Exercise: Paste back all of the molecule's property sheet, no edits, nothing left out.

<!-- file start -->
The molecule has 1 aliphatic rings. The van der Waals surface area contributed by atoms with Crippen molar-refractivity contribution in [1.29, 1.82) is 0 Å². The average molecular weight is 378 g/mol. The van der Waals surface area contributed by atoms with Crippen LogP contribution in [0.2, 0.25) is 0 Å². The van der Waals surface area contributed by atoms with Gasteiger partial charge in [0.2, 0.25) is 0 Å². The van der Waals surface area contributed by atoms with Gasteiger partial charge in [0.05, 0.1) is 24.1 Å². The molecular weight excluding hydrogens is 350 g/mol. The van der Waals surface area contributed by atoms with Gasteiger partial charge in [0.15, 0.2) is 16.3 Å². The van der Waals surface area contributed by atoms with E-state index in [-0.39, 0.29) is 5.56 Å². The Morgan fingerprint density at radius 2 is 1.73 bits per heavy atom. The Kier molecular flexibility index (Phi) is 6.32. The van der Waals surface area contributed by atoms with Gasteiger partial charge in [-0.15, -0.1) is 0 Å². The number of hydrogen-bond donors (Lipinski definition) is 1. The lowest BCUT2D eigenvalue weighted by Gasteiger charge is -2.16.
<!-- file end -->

The molecule has 1 aliphatic rings. The van der Waals surface area contributed by atoms with Crippen molar-refractivity contribution in [1.29, 1.82) is 0 Å². The average molecular weight is 378 g/mol. The van der Waals surface area contributed by atoms with Crippen LogP contribution in [0.2, 0.25) is 0 Å². The van der Waals surface area contributed by atoms with Gasteiger partial charge in [0.2, 0.25) is 0 Å². The van der Waals surface area contributed by atoms with Gasteiger partial charge in [0.05, 0.1) is 24.1 Å². The molecular weight excluding hydrogens is 350 g/mol. The van der Waals surface area contributed by atoms with Gasteiger partial charge in [0.15, 0.2) is 16.3 Å². The van der Waals surface area contributed by atoms with E-state index in [-0.39, 0.29) is 5.56 Å². The Morgan fingerprint density at radius 2 is 1.73 bits per heavy atom. The Kier molecular flexibility index (Phi) is 6.32. The van der Waals surface area contributed by atoms with Gasteiger partial charge in [-0.15, -0.1) is 0 Å². The number of hydrogen-bond donors (Lipinski definition) is 1. The lowest BCUT2D eigenvalue weighted by Gasteiger charge is -2.16.